Apart from its use as a term in rhythm, Beat describes a (mostly American) literary and cultural movement that began in the late 1940s (Jack Kerouac coined the term in 1948) and continued into the 1960s. Beats portrayed themselves as countercultural radicals, often indulged in drugs and free love, and were often fans of jazz. Beat culture was a strong influence on the countercultural movements of the 1960s.

Their work is often shocking, and intentionally offensive to bourgeois sensibilities. Three of the most influential Beat works are Jack Kerouac's novel On the Road, Allen Ginsberg's long free-verse poem Howl, and William S. Burroughs's Naked Lunch. Other prominent Beats include Lawrence Ferlinghetti, Gregory Corso, Michael McClure, and Neal Cassady. The movement was located primarily in New York and San Francisco.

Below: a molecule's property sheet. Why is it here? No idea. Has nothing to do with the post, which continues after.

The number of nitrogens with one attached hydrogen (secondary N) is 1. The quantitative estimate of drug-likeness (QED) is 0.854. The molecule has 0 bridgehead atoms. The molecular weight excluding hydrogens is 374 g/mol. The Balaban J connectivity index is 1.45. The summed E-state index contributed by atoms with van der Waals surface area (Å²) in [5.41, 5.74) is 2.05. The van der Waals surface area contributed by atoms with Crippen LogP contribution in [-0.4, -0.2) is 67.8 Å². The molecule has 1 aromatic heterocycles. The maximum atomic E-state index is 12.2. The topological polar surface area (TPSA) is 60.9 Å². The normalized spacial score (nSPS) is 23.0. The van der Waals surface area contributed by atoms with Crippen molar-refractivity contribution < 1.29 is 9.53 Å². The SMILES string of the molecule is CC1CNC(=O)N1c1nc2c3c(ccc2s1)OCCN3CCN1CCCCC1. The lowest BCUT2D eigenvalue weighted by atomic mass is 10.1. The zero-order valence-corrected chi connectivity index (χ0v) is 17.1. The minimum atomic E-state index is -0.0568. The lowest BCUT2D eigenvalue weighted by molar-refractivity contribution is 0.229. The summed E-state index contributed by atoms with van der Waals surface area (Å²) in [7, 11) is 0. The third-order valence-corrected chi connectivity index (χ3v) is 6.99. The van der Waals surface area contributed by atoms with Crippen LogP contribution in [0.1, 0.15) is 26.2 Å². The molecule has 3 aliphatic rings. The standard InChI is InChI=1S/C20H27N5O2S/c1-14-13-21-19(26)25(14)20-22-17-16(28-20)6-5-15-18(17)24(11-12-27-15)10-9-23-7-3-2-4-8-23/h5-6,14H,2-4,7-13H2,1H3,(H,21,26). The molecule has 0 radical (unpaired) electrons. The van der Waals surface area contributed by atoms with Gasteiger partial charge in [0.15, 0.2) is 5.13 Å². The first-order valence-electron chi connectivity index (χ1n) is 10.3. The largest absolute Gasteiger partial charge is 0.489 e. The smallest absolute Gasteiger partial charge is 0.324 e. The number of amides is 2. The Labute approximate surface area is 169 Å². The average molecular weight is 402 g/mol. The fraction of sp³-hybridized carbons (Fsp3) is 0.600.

From the Guide to Literary Terms by Jack Lynch.
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Note: This guide is still in the early stages of development.
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